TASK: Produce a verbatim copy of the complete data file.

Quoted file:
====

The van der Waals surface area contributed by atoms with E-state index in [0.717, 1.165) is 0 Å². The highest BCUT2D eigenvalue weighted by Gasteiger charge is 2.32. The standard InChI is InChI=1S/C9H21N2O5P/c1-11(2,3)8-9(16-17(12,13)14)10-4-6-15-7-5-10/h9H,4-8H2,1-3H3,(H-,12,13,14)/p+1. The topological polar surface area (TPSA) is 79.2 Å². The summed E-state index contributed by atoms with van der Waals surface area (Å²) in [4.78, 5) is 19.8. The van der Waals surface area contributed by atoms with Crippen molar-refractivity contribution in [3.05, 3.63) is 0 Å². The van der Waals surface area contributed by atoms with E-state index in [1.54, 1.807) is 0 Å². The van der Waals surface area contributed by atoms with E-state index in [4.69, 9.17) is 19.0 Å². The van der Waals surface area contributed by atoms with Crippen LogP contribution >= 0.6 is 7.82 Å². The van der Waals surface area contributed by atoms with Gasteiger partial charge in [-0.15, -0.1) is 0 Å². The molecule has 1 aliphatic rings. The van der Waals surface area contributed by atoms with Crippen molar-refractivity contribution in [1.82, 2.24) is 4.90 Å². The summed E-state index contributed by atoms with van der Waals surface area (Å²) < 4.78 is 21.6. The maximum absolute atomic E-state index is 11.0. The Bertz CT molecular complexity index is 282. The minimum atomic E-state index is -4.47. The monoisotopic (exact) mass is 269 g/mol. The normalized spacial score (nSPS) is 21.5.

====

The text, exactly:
The van der Waals surface area contributed by atoms with E-state index in [0.717, 1.165) is 0 Å². The highest BCUT2D eigenvalue weighted by Gasteiger charge is 2.32. The standard InChI is InChI=1S/C9H21N2O5P/c1-11(2,3)8-9(16-17(12,13)14)10-4-6-15-7-5-10/h9H,4-8H2,1-3H3,(H-,12,13,14)/p+1. The topological polar surface area (TPSA) is 79.2 Å². The summed E-state index contributed by atoms with van der Waals surface area (Å²) in [4.78, 5) is 19.8. The van der Waals surface area contributed by atoms with Crippen molar-refractivity contribution in [3.05, 3.63) is 0 Å². The van der Waals surface area contributed by atoms with E-state index in [1.54, 1.807) is 0 Å². The van der Waals surface area contributed by atoms with E-state index in [4.69, 9.17) is 19.0 Å². The van der Waals surface area contributed by atoms with Crippen LogP contribution >= 0.6 is 7.82 Å². The van der Waals surface area contributed by atoms with Gasteiger partial charge in [-0.15, -0.1) is 0 Å². The molecule has 1 aliphatic rings. The van der Waals surface area contributed by atoms with Crippen molar-refractivity contribution in [1.82, 2.24) is 4.90 Å². The summed E-state index contributed by atoms with van der Waals surface area (Å²) < 4.78 is 21.6. The maximum absolute atomic E-state index is 11.0. The Bertz CT molecular complexity index is 282. The minimum atomic E-state index is -4.47. The monoisotopic (exact) mass is 269 g/mol. The normalized spacial score (nSPS) is 21.5.